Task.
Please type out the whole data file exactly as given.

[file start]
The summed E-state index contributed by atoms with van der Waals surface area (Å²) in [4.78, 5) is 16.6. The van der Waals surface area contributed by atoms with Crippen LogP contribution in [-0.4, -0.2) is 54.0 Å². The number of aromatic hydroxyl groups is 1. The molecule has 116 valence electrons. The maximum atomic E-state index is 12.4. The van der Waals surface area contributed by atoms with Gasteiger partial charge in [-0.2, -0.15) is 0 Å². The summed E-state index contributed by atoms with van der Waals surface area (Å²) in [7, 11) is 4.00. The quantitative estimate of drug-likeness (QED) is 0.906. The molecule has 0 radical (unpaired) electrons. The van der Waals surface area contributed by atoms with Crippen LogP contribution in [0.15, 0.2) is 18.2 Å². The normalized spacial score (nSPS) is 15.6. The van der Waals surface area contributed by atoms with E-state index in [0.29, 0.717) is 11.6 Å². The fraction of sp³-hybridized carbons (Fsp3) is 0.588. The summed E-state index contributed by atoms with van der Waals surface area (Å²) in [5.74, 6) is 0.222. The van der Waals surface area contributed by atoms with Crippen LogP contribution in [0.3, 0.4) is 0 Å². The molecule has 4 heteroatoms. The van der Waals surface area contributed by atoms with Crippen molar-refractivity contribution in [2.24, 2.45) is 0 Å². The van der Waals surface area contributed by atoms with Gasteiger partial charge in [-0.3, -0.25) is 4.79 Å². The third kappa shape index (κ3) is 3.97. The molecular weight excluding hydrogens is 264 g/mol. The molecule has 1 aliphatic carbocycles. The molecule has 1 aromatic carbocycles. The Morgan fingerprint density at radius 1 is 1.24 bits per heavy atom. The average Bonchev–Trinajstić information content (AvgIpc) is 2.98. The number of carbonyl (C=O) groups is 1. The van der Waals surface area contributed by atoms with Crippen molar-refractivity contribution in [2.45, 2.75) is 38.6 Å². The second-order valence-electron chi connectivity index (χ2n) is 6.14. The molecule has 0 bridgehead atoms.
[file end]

The summed E-state index contributed by atoms with van der Waals surface area (Å²) in [4.78, 5) is 16.6. The van der Waals surface area contributed by atoms with Crippen LogP contribution in [-0.4, -0.2) is 54.0 Å². The number of aromatic hydroxyl groups is 1. The molecule has 116 valence electrons. The maximum atomic E-state index is 12.4. The van der Waals surface area contributed by atoms with Gasteiger partial charge in [-0.2, -0.15) is 0 Å². The summed E-state index contributed by atoms with van der Waals surface area (Å²) in [7, 11) is 4.00. The quantitative estimate of drug-likeness (QED) is 0.906. The molecule has 0 radical (unpaired) electrons. The van der Waals surface area contributed by atoms with Crippen LogP contribution in [0.15, 0.2) is 18.2 Å². The normalized spacial score (nSPS) is 15.6. The van der Waals surface area contributed by atoms with E-state index in [0.29, 0.717) is 11.6 Å². The fraction of sp³-hybridized carbons (Fsp3) is 0.588. The summed E-state index contributed by atoms with van der Waals surface area (Å²) in [5.74, 6) is 0.222. The van der Waals surface area contributed by atoms with Crippen LogP contribution in [0.3, 0.4) is 0 Å². The molecule has 4 heteroatoms. The van der Waals surface area contributed by atoms with Crippen molar-refractivity contribution in [2.24, 2.45) is 0 Å². The van der Waals surface area contributed by atoms with Gasteiger partial charge in [-0.3, -0.25) is 4.79 Å². The third kappa shape index (κ3) is 3.97. The molecular weight excluding hydrogens is 264 g/mol. The molecule has 1 aliphatic carbocycles. The molecule has 1 aromatic carbocycles. The Morgan fingerprint density at radius 1 is 1.24 bits per heavy atom. The average Bonchev–Trinajstić information content (AvgIpc) is 2.98. The number of carbonyl (C=O) groups is 1. The van der Waals surface area contributed by atoms with Crippen molar-refractivity contribution in [2.45, 2.75) is 38.6 Å². The second-order valence-electron chi connectivity index (χ2n) is 6.14. The molecule has 0 bridgehead atoms.